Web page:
Kernel 3.16 makes Google Maps practical again
, 04 Aug, 2014
Which patch exactly made it, I do not know (this one?) but since Kernel 3.16.0 Google Maps is usable again in my Chrome and Firefox browsers. Before there was incredible slowness, rendering times of 3 seconds and more per map layer and CPU load of 100% per core. By the way, turning on Maps’ Lite mode did not work out for me.
Yes, I activated the acceleration “methods” VDPAU/VA-API. There are discussions about it, especially when you consider the hacks you have to make in Linux browsers, but as the results were phenomenal for video decoding with supporting formats (like MPEG-2/-4, H.264), I can recommend the changes.
The fragmented situation of acceleration methods, architectures and interfaces under Linux are confessions of failure of the major graphics developers, therefore I cannot guarantee this solution will work with every system but maybe only to the ones similar to mine, which has:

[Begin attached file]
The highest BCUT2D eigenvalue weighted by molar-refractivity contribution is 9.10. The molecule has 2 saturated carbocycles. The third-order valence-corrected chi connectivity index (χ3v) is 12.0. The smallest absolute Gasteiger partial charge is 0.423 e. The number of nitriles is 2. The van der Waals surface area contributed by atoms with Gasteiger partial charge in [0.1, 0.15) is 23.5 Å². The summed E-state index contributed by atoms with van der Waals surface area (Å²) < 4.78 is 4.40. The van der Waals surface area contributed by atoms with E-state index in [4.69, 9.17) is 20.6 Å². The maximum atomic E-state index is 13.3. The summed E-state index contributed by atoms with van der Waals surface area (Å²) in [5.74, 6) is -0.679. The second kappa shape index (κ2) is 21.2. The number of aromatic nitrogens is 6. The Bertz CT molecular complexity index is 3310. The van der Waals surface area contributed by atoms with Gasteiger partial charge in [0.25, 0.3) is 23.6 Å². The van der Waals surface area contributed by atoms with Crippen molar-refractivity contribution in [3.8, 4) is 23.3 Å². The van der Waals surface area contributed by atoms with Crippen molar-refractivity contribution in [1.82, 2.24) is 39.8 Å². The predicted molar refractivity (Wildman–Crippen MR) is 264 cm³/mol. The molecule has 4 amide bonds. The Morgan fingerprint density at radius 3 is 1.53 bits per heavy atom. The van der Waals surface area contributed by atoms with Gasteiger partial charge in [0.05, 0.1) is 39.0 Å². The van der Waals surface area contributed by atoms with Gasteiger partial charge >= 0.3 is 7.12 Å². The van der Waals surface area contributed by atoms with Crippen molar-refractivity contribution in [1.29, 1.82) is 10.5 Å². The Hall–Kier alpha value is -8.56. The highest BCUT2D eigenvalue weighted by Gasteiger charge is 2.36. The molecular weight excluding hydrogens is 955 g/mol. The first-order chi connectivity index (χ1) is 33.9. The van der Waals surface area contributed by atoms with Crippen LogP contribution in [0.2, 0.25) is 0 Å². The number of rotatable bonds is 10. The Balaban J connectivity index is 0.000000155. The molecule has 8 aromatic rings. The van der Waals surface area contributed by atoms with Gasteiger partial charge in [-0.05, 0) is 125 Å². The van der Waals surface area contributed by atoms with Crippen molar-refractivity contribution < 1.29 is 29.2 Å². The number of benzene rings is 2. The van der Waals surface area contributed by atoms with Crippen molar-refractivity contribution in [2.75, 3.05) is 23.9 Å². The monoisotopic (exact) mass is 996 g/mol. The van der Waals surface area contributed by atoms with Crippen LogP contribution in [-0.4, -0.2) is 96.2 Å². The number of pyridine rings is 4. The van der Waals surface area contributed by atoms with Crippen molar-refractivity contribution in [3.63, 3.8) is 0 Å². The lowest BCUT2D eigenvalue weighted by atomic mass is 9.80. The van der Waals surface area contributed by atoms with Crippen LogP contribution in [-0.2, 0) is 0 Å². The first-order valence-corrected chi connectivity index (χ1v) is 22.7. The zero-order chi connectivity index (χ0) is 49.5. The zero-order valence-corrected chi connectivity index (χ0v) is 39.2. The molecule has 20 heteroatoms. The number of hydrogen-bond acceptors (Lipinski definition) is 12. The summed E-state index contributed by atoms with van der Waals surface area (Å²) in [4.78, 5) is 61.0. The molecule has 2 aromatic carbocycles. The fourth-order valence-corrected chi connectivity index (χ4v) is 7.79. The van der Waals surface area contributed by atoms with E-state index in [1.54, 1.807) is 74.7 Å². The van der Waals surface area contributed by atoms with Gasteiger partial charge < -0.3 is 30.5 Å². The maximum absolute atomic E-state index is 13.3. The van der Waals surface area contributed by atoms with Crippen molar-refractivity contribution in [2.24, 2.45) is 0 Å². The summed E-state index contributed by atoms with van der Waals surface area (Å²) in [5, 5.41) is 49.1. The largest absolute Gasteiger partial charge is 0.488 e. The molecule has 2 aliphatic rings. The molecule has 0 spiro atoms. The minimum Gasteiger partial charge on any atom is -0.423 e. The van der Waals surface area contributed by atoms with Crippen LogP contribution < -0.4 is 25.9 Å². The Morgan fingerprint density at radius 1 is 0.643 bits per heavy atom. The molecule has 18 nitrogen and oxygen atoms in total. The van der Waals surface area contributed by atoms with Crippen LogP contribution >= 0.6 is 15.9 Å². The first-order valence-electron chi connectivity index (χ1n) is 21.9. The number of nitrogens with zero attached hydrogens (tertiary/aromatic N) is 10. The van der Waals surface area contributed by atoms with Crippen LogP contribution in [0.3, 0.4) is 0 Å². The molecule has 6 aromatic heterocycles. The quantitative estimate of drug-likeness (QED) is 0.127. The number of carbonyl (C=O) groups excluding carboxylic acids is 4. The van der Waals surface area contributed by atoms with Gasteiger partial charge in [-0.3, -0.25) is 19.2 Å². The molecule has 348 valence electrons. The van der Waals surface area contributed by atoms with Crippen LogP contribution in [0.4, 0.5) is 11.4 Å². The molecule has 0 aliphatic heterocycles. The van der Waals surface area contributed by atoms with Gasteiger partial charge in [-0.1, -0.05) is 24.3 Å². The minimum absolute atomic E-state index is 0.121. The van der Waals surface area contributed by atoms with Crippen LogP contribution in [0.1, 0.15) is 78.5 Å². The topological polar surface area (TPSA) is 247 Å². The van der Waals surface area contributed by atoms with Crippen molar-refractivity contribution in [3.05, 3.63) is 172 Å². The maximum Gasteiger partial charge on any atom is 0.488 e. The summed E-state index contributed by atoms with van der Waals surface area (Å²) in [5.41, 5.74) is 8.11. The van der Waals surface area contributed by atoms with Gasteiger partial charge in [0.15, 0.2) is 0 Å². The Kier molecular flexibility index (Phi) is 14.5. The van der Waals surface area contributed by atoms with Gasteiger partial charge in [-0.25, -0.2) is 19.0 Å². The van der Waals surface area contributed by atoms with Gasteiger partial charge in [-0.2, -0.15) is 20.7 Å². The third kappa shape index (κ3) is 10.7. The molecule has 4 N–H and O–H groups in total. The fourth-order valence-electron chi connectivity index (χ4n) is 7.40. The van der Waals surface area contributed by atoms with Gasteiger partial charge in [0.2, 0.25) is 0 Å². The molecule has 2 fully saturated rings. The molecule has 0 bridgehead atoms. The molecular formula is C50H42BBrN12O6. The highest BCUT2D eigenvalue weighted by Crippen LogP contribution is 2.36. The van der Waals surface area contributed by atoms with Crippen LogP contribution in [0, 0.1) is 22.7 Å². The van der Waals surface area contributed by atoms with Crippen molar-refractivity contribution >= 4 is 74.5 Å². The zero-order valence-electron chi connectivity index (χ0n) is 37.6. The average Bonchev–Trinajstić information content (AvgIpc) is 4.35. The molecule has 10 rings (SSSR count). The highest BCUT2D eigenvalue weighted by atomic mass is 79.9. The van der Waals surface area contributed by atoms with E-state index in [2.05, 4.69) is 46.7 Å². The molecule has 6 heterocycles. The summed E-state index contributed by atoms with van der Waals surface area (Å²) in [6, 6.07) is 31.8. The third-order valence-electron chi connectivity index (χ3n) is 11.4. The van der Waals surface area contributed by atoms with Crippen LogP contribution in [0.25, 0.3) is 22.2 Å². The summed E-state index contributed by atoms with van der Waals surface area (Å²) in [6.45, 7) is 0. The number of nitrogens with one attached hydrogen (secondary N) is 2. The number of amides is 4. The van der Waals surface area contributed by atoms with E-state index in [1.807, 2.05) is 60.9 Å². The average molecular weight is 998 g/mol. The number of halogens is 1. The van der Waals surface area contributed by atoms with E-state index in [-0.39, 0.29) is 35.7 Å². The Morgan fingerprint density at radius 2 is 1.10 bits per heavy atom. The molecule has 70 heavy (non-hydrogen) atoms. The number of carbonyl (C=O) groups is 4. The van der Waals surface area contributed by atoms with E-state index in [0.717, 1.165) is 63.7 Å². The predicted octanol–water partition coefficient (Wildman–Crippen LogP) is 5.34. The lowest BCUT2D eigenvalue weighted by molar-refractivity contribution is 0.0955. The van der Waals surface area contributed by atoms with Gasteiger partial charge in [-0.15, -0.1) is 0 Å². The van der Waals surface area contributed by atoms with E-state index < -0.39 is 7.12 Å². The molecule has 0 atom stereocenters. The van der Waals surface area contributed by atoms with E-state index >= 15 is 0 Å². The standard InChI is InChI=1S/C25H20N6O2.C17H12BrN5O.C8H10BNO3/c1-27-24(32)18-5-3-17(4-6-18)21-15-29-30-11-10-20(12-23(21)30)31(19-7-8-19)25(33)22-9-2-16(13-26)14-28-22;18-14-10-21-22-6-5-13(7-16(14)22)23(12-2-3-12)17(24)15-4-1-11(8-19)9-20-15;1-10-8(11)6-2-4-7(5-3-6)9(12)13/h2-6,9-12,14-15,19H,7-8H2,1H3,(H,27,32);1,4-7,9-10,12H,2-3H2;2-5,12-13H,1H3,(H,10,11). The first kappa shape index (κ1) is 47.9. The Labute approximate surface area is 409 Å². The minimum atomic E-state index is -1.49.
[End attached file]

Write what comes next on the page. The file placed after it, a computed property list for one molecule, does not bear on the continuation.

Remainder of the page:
- a newer Intel graphics core (Haswell),
- a manually installed Intel graphics stack and
- manually configured browsers (run Firefox with
VDPAU_DRIVER=va_gl, activate override software rendering list in Chrome’s flags).
There are more system configurations which will accepts these tweaks and become faster but as I am not able to test them all, I can only recommend the one mentioned above.
When I tweaked my graphics back then I used the information from Webup8 (which appear not to be up-to-date anymore). In principle it should still work anyway. See here and here.
PS: Note the warnings on the sites and Chrome’s flags page. It is still experimental code you want to install. Also, Intel’s new graphics stack runs in place of the stack your distribution delivers.
Nevertheless, I could not detect any problems so far.